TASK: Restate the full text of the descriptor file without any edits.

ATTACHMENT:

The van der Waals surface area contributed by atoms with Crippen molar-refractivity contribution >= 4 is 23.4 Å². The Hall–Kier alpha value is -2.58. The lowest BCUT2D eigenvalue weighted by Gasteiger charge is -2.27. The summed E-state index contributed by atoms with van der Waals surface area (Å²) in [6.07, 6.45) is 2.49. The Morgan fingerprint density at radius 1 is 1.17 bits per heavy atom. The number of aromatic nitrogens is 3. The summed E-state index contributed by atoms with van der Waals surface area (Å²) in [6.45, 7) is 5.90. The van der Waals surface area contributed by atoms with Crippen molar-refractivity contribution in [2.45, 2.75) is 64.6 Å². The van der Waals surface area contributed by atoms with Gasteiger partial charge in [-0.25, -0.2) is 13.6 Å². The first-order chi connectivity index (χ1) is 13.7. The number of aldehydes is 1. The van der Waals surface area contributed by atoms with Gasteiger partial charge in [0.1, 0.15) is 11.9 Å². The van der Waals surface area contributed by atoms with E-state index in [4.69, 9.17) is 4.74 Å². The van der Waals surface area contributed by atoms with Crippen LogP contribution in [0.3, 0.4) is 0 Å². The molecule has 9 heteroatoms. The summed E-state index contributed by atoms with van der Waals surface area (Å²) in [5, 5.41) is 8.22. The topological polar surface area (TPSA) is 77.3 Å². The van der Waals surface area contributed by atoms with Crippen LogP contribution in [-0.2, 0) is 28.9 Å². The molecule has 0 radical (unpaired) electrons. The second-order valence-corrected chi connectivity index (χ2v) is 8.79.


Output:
The van der Waals surface area contributed by atoms with Crippen molar-refractivity contribution >= 4 is 23.4 Å². The Hall–Kier alpha value is -2.58. The lowest BCUT2D eigenvalue weighted by Gasteiger charge is -2.27. The summed E-state index contributed by atoms with van der Waals surface area (Å²) in [6.07, 6.45) is 2.49. The Morgan fingerprint density at radius 1 is 1.17 bits per heavy atom. The number of aromatic nitrogens is 3. The summed E-state index contributed by atoms with van der Waals surface area (Å²) in [6.45, 7) is 5.90. The van der Waals surface area contributed by atoms with Crippen molar-refractivity contribution in [2.45, 2.75) is 64.6 Å². The van der Waals surface area contributed by atoms with Gasteiger partial charge in [-0.25, -0.2) is 13.6 Å². The first-order chi connectivity index (χ1) is 13.7. The number of aldehydes is 1. The van der Waals surface area contributed by atoms with Gasteiger partial charge in [0.1, 0.15) is 11.9 Å². The van der Waals surface area contributed by atoms with E-state index in [4.69, 9.17) is 4.74 Å². The van der Waals surface area contributed by atoms with Crippen LogP contribution in [0.3, 0.4) is 0 Å². The molecule has 9 heteroatoms. The summed E-state index contributed by atoms with van der Waals surface area (Å²) in [5, 5.41) is 8.22. The topological polar surface area (TPSA) is 77.3 Å². The van der Waals surface area contributed by atoms with Crippen LogP contribution in [-0.2, 0) is 28.9 Å². The molecule has 0 radical (unpaired) electrons. The second-order valence-corrected chi connectivity index (χ2v) is 8.79.